Trans men are all different; no two are the same. Like everyone else, trans men come from different backgrounds, and their sexual orientations and genders might have changed at some point in their lives.
They have needs sexually, romantically, and socially, which could be different from the needs of cis men you've dated. So, before you get too serious, you should learn more about being in a relationship with a trans man. Here are six things you should know!
Your identity might be affected by how people perceive you and your relationship. Some people could presume you're gay, while others might think you're straight. Your family could make assumptions about your sexual orientation because of your partner’s gender identity. It's unfair and probably untrue, but you have to learn how to handle the intolerance.
If your partner was a different gender when you started dating, you could experience a shift in your sexual identity. Either way, many people have uneducated ideas about gender, sexuality, and genitalia. Are you ready to face judgment from close friends, ex partners, and acquaintances?
Transitioning can be traumatic. Many transgender people lose contact and support from their families after coming out. While, trans men do not experience as much violence as trans women, transitioning can be dangerous.
Trans men face the societal pressures of masculinity and fight to be perceived as "real men." Many face violence as children and teenagers inside and outside their homes.
If your man experienced trauma while transitioning, you may have to support him while he recovers. The stress associated with transitioning affects people in different ways, but a recent study found that 46% of transgender men attempt suicide.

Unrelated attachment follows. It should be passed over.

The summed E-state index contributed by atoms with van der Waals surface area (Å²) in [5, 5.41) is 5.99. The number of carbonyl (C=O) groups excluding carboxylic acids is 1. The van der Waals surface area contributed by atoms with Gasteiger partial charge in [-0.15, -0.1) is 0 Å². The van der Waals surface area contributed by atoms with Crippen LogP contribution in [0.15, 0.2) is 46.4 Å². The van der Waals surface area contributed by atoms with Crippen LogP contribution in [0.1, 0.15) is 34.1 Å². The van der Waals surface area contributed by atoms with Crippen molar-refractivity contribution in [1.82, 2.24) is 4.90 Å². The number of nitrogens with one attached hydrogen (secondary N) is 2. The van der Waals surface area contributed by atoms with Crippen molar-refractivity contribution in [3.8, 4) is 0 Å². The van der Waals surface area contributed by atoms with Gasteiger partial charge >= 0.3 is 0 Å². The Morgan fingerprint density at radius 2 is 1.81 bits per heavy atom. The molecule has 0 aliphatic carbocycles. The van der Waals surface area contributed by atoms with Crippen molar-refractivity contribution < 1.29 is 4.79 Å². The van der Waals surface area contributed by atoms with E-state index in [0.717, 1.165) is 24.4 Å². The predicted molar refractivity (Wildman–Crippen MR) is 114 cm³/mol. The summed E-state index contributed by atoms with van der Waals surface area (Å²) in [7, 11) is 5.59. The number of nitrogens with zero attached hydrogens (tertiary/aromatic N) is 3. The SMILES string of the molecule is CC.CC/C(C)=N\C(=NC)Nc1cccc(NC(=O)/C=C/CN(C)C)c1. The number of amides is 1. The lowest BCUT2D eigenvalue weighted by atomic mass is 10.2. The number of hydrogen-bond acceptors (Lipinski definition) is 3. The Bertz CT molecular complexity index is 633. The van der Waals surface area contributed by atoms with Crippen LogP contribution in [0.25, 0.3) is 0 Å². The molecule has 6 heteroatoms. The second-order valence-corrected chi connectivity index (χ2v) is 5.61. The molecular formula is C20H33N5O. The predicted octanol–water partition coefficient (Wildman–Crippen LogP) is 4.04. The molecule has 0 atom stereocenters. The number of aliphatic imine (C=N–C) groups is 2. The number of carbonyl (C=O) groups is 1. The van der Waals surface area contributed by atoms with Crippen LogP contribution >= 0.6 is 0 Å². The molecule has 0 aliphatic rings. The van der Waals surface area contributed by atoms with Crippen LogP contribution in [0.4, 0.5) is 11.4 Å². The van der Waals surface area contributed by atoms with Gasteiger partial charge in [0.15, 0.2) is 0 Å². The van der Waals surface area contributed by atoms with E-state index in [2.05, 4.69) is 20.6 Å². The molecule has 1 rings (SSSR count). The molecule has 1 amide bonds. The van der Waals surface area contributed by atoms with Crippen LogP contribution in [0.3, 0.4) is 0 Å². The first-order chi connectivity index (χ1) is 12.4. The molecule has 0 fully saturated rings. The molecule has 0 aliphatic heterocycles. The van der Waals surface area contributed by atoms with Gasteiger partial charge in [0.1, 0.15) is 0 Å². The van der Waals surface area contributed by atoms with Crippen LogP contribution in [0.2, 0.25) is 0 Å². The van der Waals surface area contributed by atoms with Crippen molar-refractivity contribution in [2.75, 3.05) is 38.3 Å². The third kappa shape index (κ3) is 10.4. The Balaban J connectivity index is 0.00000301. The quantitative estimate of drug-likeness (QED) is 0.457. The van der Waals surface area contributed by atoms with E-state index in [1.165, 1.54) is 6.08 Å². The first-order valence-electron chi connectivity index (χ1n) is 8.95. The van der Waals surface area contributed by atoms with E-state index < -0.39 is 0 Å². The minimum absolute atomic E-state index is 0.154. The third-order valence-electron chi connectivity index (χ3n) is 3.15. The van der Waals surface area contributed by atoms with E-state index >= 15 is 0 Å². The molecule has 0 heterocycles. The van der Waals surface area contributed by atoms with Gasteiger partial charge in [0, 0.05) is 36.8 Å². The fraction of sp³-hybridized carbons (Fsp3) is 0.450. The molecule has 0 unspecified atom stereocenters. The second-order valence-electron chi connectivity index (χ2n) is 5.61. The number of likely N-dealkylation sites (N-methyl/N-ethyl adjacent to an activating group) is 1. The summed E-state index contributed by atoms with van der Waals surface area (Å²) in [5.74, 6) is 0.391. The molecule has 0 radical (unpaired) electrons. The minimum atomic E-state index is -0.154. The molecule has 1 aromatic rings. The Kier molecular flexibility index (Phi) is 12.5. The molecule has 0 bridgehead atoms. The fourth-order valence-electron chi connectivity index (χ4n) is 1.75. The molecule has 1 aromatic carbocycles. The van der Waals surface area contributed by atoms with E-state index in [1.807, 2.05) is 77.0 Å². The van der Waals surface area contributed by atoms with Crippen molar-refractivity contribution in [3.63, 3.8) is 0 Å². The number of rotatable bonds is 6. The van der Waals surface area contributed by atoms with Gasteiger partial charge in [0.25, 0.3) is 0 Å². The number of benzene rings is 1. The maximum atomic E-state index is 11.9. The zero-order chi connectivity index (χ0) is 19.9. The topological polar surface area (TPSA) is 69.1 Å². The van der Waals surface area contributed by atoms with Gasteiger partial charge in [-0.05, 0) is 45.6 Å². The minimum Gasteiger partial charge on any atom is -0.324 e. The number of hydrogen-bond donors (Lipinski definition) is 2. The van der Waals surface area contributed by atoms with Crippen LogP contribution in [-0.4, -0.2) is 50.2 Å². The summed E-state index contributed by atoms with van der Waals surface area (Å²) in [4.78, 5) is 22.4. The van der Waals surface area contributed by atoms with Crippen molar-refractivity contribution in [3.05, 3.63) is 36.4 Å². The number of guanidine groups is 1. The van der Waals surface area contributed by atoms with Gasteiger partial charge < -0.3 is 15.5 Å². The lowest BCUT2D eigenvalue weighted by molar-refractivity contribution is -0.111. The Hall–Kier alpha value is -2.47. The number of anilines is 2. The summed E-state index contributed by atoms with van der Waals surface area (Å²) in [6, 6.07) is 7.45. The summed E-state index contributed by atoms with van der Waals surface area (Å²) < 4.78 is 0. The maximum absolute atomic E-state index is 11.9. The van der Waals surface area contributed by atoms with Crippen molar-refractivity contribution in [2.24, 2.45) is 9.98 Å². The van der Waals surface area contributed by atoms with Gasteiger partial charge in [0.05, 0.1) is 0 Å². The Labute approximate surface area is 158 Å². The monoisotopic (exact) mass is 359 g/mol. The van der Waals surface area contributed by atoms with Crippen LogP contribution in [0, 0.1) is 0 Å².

Is he ready to be intimate with you? When dating a trans person, it’s important to figure out what may or may not cause them to feel dysphoric.
Language for body parts is different for all trans people. Try to be open to how he uses his body and please be respectful. He may want to be touched in a specific way; certain terms of endearment could validate his gender identity as well. Be compassionate and help him find confidence.
He might have surgery while you're together. Just because you accept his body doesn’t mean he does. If your partner decides to make changes, remember it's his choice and you should support him.
Even if you’re dating a cis person, keep in mind anyone can discover new aspects of their gender identity. Some trans men fluctuate between masculine and gender-neutral pronouns; go with it and respect him.
Others may find what makes them comfortable through body language and presentation. Many trans men accredit feeling confident in their masculinity to hormone therapy. He may decide to look more like a bro or a queer or both some days; he may not shift at all.
In summary, trans men are just like cis men; they need support, love, and compassion. Through his transition, be helpful, encouraging, and sympathetic. All men go through changes. For some men, it simply takes a little longer.